Treating your supervisor like your client means that you understand their goals, their needs, and their preferences. You have to know what is important to them and their expectations. You act proactively to give them the support they need instead of passively reacting to requests. How do you figure this all out? Either ask them directly or ask some other associates and staff who have worked with them if that’s too intimidating. Here are some questions that will get you started:

    • How do they prefer to communicate – email, video, in-person, or text?
    • Do they prefer frequent brief check-ins or fewer longer updates?
    • Are any particular deadlines or deliverables especially important to them?
    • When do they react positively to others?


Create Supervisor Profiles

Start a “supervisor profile” for each person who might assign you work and keep track of their preferences and expectations. This will help you remember things like “Max always responds to an email with a phone call, so just call with any questions” or “Tay prefers binders with single-sided pages so they can take notes on the back.”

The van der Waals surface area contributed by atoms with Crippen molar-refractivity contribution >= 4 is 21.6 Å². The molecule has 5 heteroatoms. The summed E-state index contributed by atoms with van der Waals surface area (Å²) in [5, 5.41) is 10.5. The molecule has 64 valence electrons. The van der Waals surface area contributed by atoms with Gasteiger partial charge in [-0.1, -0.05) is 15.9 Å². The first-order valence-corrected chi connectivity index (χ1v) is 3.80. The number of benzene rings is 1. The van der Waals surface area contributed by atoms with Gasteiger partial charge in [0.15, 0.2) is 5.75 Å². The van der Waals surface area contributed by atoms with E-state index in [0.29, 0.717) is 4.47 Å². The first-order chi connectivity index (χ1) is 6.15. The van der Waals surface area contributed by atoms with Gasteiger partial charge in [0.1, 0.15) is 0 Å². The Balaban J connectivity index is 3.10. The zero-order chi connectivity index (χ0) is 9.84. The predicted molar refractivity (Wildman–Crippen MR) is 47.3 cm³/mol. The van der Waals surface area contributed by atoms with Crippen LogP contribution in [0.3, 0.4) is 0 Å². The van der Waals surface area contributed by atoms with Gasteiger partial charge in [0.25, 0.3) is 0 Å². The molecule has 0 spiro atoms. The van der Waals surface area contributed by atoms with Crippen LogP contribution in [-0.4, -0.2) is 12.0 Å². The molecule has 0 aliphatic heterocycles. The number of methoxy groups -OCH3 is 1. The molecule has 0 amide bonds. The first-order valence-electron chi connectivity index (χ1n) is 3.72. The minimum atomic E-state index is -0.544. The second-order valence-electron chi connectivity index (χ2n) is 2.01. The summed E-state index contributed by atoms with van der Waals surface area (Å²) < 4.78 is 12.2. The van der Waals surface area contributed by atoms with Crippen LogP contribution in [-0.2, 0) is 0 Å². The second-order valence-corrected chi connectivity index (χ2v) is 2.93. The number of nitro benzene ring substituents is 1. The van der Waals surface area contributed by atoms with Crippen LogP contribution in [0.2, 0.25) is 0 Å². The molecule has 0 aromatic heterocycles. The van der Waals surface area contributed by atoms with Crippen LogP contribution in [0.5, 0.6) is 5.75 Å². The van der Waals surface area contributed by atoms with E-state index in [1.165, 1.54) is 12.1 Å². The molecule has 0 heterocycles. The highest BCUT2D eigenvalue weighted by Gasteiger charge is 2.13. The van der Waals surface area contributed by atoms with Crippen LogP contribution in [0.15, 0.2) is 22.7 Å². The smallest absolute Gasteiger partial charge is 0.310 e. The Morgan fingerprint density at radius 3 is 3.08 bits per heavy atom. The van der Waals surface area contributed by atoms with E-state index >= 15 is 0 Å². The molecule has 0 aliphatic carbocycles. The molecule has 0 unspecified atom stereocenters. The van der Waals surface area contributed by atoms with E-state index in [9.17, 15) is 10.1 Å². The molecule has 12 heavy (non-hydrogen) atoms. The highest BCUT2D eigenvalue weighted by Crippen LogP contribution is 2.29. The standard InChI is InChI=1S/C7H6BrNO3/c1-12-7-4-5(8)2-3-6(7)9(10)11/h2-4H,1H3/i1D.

Let’s turn up the dial. One of the tricky things you might encounter is effectively managing up when someone asks you to do something that either doesn’t make sense or that you don’t have time to do. With some well-placed questions, you can easily navigate both of these situations.


Even though you’re working with very smart people with lots of experience, senior lawyers frequently delegate projects without fully thinking them through. So you will be asked to do assignments in a way that might not make the most sense. But as a new associate, you might easily assume that the more senior person knows more than you – and it can be terrifying to suggest that maybe they don’t.


Ask Lots of Questions